However, I’m not sure the web is going to solve much. If you look at people who run pro-Microsoft sites, nearly every link will be to either other pro-Microsoft sites, or to anti-Microsoft sites, with parts quoted and vigourously denied. The same applies vice-versa.

    Unfortunately it’s inherent in the fact that people are setting up pro/anti sites to begin with. How many sites do you see with banners that proudly proclaim that it’s a ".NET blog" or a "Java blog"? Just about all of them!

    People have set their agenda before the fact, and are unlikely to change it. The line in the sand, the confrontation, happens before they put up their first scap of content.

    I think it’s probably got a lot to do with the need many (most?) people feel to belong. To be part of a team. So they pick their team and run with it. Also, I think being in the middle can be hard. You can get caught in the crossfire sometimes: both sides feel you’re against them!

    I don’t know the solution, all I know is it’s a difficult problem. Perhaps I can be a total geek and suggest roleplaying is part of the answer. When you’re forced to not just think about other points of view, but think as though you hold them, it gets a lot easier to see where people are coming from.

    This is too long as it is, so I’ll shutup now. At least you’ve provked a dialog on the subject, if only from me! 🙂

  3. I always liked the evolutionary approach to the issue of polarisation and fanatascism. We are attracted to viewpoints which are closely related to our own, we defend them (often vigorously) against outside attack and we seek to increase the numbers of supporters of our cause in order to increase the strength of our position. In short, humans like most animals are tribal by nature – it’s evolution baby, it’s in-built (but of course you always have the option of going against evolution – we live where fashion is increasingly overriding evolutionary responses !)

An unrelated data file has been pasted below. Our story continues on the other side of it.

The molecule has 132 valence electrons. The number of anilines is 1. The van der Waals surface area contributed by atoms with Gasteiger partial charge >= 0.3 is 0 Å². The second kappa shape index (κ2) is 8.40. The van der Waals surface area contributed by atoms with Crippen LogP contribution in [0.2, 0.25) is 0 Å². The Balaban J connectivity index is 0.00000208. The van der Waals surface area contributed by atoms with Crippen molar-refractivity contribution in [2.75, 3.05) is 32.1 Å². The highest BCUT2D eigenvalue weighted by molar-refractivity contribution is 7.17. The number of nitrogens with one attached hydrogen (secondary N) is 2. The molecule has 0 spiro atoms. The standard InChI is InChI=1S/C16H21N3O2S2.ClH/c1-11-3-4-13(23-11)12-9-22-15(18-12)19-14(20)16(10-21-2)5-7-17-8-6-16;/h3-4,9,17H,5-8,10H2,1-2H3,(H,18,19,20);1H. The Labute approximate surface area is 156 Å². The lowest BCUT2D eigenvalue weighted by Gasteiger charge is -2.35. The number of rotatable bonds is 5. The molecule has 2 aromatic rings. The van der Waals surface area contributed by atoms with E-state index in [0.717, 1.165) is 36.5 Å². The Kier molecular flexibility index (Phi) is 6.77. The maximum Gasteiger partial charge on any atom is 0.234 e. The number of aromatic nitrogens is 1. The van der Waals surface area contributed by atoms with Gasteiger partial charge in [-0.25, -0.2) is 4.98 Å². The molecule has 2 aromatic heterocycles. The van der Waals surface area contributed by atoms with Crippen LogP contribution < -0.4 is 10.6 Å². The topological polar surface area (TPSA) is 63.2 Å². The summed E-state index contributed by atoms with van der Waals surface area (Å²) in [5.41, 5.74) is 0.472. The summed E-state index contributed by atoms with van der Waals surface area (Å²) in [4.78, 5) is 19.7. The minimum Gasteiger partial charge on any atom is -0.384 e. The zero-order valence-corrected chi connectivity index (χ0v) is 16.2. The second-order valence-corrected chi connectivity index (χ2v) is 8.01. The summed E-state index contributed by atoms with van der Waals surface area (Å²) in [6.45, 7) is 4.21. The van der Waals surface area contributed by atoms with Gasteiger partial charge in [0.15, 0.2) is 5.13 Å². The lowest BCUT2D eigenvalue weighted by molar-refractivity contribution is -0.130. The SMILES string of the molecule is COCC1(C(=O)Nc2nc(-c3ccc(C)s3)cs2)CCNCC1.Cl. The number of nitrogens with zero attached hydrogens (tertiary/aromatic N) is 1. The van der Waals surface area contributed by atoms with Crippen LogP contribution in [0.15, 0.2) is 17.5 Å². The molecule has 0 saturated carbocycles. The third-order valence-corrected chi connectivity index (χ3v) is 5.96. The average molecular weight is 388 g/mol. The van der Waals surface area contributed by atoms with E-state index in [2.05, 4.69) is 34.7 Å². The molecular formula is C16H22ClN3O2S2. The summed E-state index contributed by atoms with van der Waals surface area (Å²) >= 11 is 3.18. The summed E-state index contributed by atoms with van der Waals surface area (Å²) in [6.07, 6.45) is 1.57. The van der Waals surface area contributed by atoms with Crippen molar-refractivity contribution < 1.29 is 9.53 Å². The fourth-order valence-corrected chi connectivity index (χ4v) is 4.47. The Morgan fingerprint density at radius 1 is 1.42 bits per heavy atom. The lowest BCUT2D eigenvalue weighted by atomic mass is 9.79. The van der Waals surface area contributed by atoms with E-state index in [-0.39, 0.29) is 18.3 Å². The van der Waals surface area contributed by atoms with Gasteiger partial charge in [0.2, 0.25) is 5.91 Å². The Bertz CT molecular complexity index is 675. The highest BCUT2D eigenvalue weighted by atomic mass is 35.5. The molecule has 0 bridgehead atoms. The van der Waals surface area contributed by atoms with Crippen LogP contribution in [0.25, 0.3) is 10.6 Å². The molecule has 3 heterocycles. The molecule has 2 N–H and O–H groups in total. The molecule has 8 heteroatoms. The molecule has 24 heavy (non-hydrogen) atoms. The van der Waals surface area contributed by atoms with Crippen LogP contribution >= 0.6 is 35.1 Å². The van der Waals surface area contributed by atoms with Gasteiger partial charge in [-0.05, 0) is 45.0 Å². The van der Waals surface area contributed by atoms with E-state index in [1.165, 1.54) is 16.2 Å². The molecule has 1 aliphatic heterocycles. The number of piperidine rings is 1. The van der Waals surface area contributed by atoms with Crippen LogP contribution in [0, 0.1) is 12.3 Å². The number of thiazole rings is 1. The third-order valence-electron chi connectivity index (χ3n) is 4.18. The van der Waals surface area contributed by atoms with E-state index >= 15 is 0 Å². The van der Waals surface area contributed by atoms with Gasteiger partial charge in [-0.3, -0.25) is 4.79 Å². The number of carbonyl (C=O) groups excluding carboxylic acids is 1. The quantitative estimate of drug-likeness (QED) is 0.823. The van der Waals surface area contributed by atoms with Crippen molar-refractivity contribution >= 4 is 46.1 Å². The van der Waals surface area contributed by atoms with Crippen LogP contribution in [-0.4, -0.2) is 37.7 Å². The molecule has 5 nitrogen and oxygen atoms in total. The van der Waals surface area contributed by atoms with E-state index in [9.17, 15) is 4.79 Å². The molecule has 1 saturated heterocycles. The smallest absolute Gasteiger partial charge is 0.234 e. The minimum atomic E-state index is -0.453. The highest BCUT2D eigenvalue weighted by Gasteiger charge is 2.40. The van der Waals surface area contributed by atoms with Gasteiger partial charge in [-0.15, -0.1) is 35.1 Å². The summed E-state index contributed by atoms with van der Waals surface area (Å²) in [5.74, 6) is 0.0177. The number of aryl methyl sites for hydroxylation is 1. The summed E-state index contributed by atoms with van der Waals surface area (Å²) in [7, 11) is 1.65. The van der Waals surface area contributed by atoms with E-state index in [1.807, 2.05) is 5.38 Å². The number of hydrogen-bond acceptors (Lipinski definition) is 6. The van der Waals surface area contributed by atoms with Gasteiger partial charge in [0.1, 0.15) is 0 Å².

4. No the cause is hate. It seems endemic in mankind. We’ve made steps at time through our history but those who have the curious idea that we’re now somehow more "civilized" are kidding themselves. Technology helps this hate. Suddenly conservative Christians are aware there are gay, liberal Christians. Christians of various flavors have been killing Jews and Jews killing Muslims and Muslims killing Christians for 2,000 years overf every square foot of one crummy city named "Jerusalmen."

    The liberals love to point their fingers at the conservatives. Read their blogs and switch presidential candidates names around in the U.S. and you can’t tell them apart. Liberals call Bush a Nazi. Heaven only knows what the Republicans are going to be calling Kerry when all the guns open up as November approaches. The Protestants and Catholics have been killing each other for centuries in northern Ireland. Technology helps a great deal, not merely in the efficeincy of the killing but of course in just knowing how bad that "neighbor" you barely new existed, now turns out to be living the equivalent of right next door. There seems to be a resurgence in Christian bigotry towards Jews in the U.S.

    We find conservative Catholics aligning themselves with conservastive proestants and Jewes to oppose the liberals in the liberal camps. Unholy alliances if there ever were any. camps. How many million died from machetes not that long ago in Africa. It barely caused a news ripple in much of European and Nrth American press. I hate to leave anyone out of this so we could talk about the two nuclear powers in south central Asia but it would be a shame to upset anyone. We worry more about what the cause or motivation was of the war in Iraq was than any good being accomplished. Likely none. If we’re liberals we’ll all claim that the U.S. president and Brit P.M. lied to us. Some think they’re both just stupid and made mistakes as the result. Others think it’s turned out great after discovering all the horrors of Saddam’s reign. Of course were kill busy killing Iraquis and Iraquis are busy killing their fellow countrymen, any Americans, Brits or others to happen along. It’s about hate. It’s not complicated. It’s endemic, or perhaps you prefer "epidemic." If the latter they’re really not working on a vaccine. The U.N. is too scared to go back into Iraq. The U.S. and Brits, mostly, are afraid to just leave. Quite frankly someone’s going to lose in any case and no one, considerering the level of hatred, wants to make it easy.

    Some claim a right of choice, others a right to life, some claim the right to freely bear arms, others that no such right exists. Anyone not totally blind will notice that once the problem of fascism was "solved" the world had a small "problem" with communism. Having eliminated some big players we’re broken things down, mostly, to lots of smaller nations getting in on the gore. There’s no lack of hate. Technology helps insure there won’t be. All the marvels of technoogy which bring us closer have suddenly brought folks who hate each closer. Or so it would seem at least to some people who enjoy the game and I’ve got to run. The sky’s falling again.